Monday, January 7, 2013

The Wire, Seasons 1 & 2

Speaking of depressing HBO shows...

In the last decade or so television has evolved in a way where it's now able to tell stories in a way that simply wasn't possible beforehand. Yeah we have our Honey Boo Boos and our Real Housewives churning out trash TV, but we also have shows that are reaching levels of ambition that match some of the best films out there, both from a thematic and a production standpoint. Off the top of my head, you have;
  • Breaking Bad
  • Mad Men
  • Game of Thrones
  • Deadwood
  • The Sopranos
  • Community
  • Louie
I could go on but then we'd be here all day. You get the point though, TV has grown up almost across the board. But as great as all those shows are, and believe me they are great, none even come CLOSE to being as ambitious as The Wire.

(Be forewarned,  it's pretty hard to talk about this show without going into spoilery territory. I personally don't think being spoiled will really effect your enjoyment of the show, but if you haven't seen it and are planning on doing so in the near future you've been warned)

To explain The Wire to somebody who hasn't seen it before is pretty tough. It's a cop show, but not really. It's about the drug trade and gangs and corruption, but not really. It's equal amounts intimate as any character drama and huge in scope, a portrait of a city in decay. In fact I'd say that the most important character in the show is, in fact, the city of Baltimore herself. It's nifty.

Created by David Simon, a former journalist for the Baltimore Sun, and Ed Burns, a former Baltimore cop, The Wire is essentially a Greek tragedy set in the real world. Everything is preordained to fail because we've been trained to fail by the systems we have set up. Season one centers on a detail in the Baltimore police department. It's mission is to take down Avon Barksdale, a drug kingpin who's control of the projects' heroin trade has made him one of the most powerful men in Baltimore. From there the show takes a layered view of these two organizations, showing the parallels in their structure and all the different cogs within it.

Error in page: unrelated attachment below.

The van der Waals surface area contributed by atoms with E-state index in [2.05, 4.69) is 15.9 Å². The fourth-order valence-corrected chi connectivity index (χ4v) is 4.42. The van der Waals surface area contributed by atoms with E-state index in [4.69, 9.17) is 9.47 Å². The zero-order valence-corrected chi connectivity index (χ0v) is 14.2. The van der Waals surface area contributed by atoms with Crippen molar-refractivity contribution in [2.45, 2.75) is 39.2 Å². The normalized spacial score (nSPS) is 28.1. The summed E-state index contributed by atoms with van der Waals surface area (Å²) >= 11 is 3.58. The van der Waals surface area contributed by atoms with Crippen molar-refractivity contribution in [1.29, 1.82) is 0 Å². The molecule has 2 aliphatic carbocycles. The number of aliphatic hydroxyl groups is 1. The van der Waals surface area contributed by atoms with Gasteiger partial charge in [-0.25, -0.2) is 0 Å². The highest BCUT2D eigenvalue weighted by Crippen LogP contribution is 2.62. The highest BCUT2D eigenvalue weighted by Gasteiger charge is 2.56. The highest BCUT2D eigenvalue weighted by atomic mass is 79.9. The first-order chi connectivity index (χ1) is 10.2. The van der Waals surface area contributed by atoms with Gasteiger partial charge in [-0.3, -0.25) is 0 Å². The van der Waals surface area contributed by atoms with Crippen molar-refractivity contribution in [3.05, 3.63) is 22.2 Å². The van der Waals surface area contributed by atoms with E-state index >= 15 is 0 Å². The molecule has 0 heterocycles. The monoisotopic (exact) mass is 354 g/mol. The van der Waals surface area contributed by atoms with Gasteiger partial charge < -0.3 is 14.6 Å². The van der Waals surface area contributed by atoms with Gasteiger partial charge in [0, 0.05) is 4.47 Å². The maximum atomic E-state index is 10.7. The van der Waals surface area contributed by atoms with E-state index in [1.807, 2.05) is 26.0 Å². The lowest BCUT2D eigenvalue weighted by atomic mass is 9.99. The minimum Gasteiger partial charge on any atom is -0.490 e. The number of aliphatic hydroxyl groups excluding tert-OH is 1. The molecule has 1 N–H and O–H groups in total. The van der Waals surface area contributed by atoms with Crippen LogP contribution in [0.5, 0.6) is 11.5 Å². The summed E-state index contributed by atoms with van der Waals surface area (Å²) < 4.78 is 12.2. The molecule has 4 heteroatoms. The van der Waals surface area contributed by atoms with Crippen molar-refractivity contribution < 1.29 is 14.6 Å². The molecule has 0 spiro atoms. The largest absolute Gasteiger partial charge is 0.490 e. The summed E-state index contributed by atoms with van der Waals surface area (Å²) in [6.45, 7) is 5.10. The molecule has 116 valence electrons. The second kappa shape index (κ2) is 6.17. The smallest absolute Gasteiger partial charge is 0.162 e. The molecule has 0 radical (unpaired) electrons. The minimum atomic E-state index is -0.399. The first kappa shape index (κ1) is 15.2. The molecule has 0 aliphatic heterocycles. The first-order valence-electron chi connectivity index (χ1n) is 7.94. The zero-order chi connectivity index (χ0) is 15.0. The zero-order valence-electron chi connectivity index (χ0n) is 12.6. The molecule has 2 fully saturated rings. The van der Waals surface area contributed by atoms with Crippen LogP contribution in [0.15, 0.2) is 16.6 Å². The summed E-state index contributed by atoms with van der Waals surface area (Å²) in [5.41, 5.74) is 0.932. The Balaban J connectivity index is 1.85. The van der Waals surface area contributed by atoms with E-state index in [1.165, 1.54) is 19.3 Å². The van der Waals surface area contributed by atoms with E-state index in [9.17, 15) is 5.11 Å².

Now this show has a lot of characters. If you've seen Game of Thrones, it's way bigger then that. There's Detective McNulty, a member of the homicide unit who starts the ball rolling against Barksdale. He's sort of the protagonist for season one, along with D'Angelo Barksdale, a small time drug dealer who happens to be Avon's nephew. Around D'Angelo are Bodie, Poot and Wallace, three kids who work for him slinging dope. Upwards in the organization there's Stringer Bell, Avon's second in command and his enforcer. Then there are the soldier like Wee-Bay, Stinkum, and Bird who run day to day operations. There's also Bubbles, a heroin addict who acts as an informant for the detail, which consists of McNulty, Kima Gregs (a lesbian cop), Herc, Ellis, Prez, Lester Freeman, and is headed by Lieutenant Daniels. He has to answer to Major Rawls and Commissioner Burrell who in turn...okay I'm going to stop right there because there are still a lot more people to talk about. Here's the full character list for the show. It's a lot to take in.